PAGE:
A deluge of 111ml (almost seven inches) of rain fell on our farm the weekend before last. It was some shock to the system as the rainfall for the year until the end of August had been the lowest for four years.
The amount varied by parish and county, but I know that as the rain clouds headed east, many farmers in the west experienced similar downpours.
I'm sure this downpour was also a shock to the system for the cows, who often exhibit a dive in milk yield and become unsettled in these extreme conditions.
During the very wet years of 2009 and 2012, I found that offering or increasing the meal feeding by at least 1kg helped the cows, especially in prolonged rainy periods.
Back to this year, on the ground many ponds or wet areas remained several days later.
This meant farmers found themselves on a shorter than planned rotation as they had to return to drier paddocks while increasing the area on offer and foregoing residuals somewhat to minimise poaching risks.
Thankfully in most cases the ground has coped extremely well and has soaked the rains away, so normal grazing practices have resumed.
Experience has also shown me that, once rainfall breaches 100ml in a 30-day period on heavier soil types, ground conditions can become challenging with increased risks of poaching and sward damage.
It sets my alarm bells ringing about potential trouble ahead.
I've had all fingers crossed that last week would remain dry to let my fears subside as much as the water-table.
September is usually a mighty month for grazing and grass growth, but autumn rainfalls on heavier farms have a cumulative impact.
The shortening days and falling temperatures result in less drying than in the spring and summer months.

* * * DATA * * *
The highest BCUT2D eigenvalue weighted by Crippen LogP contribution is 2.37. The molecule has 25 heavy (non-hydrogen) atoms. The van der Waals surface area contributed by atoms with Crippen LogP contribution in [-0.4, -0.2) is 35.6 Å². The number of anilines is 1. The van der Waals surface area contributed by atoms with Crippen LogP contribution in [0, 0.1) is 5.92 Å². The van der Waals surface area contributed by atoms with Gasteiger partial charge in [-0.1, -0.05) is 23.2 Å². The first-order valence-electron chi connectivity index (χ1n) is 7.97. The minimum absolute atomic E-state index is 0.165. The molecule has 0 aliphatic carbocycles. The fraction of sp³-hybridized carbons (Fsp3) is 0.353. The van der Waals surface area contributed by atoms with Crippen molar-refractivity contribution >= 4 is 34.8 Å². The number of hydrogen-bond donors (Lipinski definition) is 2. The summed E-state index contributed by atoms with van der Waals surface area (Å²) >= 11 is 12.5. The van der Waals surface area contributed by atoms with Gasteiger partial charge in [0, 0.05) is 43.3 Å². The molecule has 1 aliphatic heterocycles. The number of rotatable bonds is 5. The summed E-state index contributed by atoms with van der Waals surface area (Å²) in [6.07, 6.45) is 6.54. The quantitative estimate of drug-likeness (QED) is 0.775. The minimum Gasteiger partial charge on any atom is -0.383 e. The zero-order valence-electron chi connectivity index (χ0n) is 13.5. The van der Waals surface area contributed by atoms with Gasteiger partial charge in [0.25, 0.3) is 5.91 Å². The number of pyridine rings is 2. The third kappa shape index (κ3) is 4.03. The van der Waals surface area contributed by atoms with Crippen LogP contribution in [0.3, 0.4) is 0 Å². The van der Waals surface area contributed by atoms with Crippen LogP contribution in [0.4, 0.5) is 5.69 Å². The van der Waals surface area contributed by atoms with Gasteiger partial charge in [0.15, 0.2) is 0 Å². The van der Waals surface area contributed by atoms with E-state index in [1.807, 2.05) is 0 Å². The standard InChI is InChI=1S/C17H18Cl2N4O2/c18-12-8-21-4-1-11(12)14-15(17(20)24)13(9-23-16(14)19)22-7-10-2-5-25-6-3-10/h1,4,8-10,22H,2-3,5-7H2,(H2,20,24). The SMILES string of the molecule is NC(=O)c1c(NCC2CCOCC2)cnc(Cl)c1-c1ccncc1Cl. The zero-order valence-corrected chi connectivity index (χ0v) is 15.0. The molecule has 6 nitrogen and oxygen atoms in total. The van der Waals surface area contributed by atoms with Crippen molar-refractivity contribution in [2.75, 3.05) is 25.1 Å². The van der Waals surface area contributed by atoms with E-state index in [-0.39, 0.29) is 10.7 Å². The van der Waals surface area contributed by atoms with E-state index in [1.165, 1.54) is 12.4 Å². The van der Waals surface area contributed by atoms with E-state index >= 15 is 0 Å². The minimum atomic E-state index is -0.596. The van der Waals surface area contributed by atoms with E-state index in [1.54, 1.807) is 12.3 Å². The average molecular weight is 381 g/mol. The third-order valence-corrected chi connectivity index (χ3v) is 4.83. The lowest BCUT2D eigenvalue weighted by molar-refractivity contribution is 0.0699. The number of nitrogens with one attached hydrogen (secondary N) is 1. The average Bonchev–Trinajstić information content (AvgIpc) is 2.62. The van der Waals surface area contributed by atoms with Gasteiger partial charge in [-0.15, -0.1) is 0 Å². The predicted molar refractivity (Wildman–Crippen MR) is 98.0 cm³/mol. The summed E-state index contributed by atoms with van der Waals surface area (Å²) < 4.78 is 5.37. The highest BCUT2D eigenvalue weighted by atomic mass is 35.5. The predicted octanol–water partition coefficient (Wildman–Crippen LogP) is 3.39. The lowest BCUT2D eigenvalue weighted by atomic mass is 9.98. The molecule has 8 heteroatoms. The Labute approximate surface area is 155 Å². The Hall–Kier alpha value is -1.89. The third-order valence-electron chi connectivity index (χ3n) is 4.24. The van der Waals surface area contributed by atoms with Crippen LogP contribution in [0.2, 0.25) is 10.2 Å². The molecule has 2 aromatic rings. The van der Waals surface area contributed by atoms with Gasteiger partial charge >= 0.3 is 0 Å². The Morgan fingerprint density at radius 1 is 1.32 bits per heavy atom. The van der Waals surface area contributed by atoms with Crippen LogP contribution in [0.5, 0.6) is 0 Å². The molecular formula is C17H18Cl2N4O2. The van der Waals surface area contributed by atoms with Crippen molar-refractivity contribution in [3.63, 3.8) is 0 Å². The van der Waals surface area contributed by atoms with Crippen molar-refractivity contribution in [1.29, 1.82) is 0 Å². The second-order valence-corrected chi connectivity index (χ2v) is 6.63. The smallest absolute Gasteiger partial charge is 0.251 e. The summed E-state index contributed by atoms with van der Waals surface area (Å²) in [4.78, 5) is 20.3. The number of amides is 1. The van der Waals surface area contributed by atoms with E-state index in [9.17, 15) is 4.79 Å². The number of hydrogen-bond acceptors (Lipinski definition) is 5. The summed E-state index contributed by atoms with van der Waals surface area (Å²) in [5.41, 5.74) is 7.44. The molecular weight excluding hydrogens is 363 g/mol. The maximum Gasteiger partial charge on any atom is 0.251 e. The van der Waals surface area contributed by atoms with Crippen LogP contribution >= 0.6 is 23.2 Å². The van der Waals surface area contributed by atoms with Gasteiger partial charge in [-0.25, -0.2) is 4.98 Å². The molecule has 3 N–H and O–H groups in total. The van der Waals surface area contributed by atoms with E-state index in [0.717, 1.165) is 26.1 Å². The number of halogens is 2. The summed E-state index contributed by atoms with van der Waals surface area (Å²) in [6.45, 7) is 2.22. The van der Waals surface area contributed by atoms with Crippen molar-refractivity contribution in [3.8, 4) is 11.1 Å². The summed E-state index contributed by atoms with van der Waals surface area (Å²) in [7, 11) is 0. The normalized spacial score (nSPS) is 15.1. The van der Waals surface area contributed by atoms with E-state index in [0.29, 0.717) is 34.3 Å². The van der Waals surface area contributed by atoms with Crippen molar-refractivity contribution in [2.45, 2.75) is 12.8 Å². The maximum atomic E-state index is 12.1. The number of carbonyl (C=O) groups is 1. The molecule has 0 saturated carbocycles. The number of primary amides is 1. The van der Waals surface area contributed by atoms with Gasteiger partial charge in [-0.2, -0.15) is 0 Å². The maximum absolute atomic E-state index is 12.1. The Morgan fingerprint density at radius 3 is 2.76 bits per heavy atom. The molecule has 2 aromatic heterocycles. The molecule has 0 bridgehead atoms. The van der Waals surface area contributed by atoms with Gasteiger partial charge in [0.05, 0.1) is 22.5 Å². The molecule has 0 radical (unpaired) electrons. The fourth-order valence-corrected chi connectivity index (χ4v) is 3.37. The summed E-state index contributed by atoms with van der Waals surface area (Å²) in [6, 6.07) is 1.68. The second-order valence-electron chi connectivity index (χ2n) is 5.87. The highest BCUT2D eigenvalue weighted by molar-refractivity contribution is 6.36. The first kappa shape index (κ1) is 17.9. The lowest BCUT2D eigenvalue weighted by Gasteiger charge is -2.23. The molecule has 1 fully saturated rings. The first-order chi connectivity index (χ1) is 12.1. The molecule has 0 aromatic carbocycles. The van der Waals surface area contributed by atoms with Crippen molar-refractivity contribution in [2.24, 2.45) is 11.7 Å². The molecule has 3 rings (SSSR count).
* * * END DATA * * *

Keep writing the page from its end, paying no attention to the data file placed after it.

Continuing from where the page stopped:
In these circumstances, repeated heavy rains will force the heavy farm to withdraw from grazing, and house prematurely. Again fingers crossed this doesn't happen too soon.
But I will always promote the importance of extended grazing on free-draining soils, and on heavy soils in lower rainfall areas.
And while I'd love to be one of these farmers, the reality is that on our farm in Kerry, with a heavy soil in a high rainfall area, this practice just doesn't work.
Ground conditions have always become saturated in the last eight years.
Therefore the key to autumn grazing management is to protect the cows' body condition score and to protect the sward for spring grass growth and grazing conditions.
From what I've seen, the damage done to a sward in the autumn is ten times worse than the same level of poaching in spring.
While poaching damage should be minimised in either season, autumn damage will be seen right into the next year reducing sward density and grass growth, yet spring damage is more likely to recover.
Therefore a heavy farm will extend rotation up to 35 days, and will avoid building heavy covers of greater than 1,800kgDM/ha. If the covers get any heavier, you risk not getting these grazed off before conditions potentially deteriorate.
Carrying over very heavy covers through the winter risks winter kill and does not promote grass growth in the following year.
I'm aware that I may risk encouraging a farmer who has free-draining ground not to maximise the potential of grazed grass.
However I feel it's important to recognise the skill set and the ability of the farmer who learns to manage wet ground.
Mary Kinston is a discussion group facilitator and consultant, farming with her husband in County Kerry